Bonjour, France

A slight landmark for The Hump yesterday – for the first time we hit over 20,000 hits for the previous month. That’s a cool quarter of a million a year.

It’s very tempting to put it down to hacking activity, but in fact the readership for each new article has gone up by about the same proportion. Hooray!

A very large part of the increase this year has come from France, which currently registers very nearly as many hits as the USA (and a whole lot more than native England, sad to say), and even more than Sweden.

The spam possibility occurs to me there, as most of the hits from France show no city of origin. However, I don’t think EU-regulated France is renowned for clandestine cyber attacks, and those I regularly get from the state sponsored organs in China and Russia show a different pattern – many hundreds of hits over a day or two, coming from every town you can find in the atlas. Even a small-time blogger like me can see what the old Eastern bloc is up to.

So maybe the French interest in what we have to say is genuine, and if so I hope the translation plugins are doing a good job for you, or that you like reading English. Still, it would be reassuring to know something about you guys, since there appear to be so many of you.

Voulez vous, peut-être, poster un commentaire ici, à votre convenance?

Jon Garvey

About Jon Garvey

Training in medicine (which was my career), social psychology and theology. Interests in most things, but especially the science-faith interface. The rest of my time, though, is spent writing, playing and recording music.
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3 Responses to Bonjour, France

  1. Robert Byers says:

    Hey you get some from canada too. Cool its from France. They seem so not in these matters like most europeans.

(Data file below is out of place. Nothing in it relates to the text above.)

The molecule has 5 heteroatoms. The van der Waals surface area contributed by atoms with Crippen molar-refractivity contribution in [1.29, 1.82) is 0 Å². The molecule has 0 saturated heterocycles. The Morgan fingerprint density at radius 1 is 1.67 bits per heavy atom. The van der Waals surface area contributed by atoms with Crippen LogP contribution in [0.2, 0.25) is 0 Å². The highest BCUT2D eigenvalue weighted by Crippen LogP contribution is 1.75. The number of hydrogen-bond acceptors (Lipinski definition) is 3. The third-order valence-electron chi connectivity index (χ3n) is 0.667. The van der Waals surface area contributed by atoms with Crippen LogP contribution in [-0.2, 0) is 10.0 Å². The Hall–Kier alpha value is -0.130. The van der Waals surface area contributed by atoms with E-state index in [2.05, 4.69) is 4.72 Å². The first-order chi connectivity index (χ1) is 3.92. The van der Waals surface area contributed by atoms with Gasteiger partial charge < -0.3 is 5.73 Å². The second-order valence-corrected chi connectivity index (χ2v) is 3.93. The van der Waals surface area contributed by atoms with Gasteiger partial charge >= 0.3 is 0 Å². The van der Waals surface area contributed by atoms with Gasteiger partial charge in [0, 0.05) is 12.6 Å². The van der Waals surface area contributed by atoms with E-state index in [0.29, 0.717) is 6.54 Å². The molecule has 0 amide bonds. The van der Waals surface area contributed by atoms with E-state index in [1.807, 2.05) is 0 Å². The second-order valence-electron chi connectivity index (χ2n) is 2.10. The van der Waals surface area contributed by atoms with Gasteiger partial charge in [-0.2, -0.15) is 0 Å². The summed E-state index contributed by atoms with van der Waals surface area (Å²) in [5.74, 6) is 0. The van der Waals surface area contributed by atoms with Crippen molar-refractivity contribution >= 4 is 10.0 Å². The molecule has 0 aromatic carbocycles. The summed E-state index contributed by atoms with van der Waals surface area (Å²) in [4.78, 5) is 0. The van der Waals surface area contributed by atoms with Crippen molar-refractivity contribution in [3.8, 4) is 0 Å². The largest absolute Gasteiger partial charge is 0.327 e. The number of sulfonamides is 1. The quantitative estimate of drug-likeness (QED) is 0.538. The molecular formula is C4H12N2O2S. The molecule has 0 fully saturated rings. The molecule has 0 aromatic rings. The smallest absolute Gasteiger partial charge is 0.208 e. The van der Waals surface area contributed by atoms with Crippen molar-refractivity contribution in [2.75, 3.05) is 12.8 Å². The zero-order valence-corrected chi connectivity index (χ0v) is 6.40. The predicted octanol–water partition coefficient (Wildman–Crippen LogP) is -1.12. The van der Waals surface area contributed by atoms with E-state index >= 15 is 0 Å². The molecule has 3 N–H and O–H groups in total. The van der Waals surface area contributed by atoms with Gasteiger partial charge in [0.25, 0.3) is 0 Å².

I believe evangelic;la protestesttism/Calvinism in france was the orgin, on a curve, for the high intellectual accomplishment of the upper classes there. however unlike England it did not go into the vast majority of the middle/lower classes. Then with their religious war and defeat of the Huguenots it was the end of their keeping up.
    The modern french might be ready for better ideas since they now are a prosperous people.

    • Jon Garvey Jon Garvey says:

      Well, we’ll see if we get anything from the horse’s mouth. I’ve actually come across believers from pretty strong Evangelical churches in France (in Bordeaux, for example), but they’re relatively few and far between.

      As for the Huguenots, a bunch of them co-founded my own church, together with demobbed members of Cromwell’s army, back around 1650. They took the surname “French”, which was common in the neighbourhood until the 20th century. And my wife’s ancestors were Huguenots too – France’s loss was my gain!

      Regarding Canada, I’m afraid your Hump readership lags well behind Ukraine and Russia, though it does span the country from Vancouver to Montreal.

      • Jon Garvey Jon Garvey says:

        A further thought: President Erdogan of Turkey has labelled the ANZAC Gallipoli campaign of World War 1 as “Islamophobic.” Both the Australian and New Zealand governments have protested at this, but given the word’s catch-all usage by the left, it’ll be interesting to see how they refute his charge.

        What ideology inspires Erdogan? Is it as hateful and in need of purging as that of the Christchurch murderer? Does it have a name equivalent to “Islamophobia”? One might say Erdogan is just one rogue politician: but on the other hand, whereas Tarrant might, perhaps, inspire some other ne’er do wells to try and emulate his act of terror, Erdogan already has an army of well over 600,000 at his disposal. Seems a bigger danger to me.

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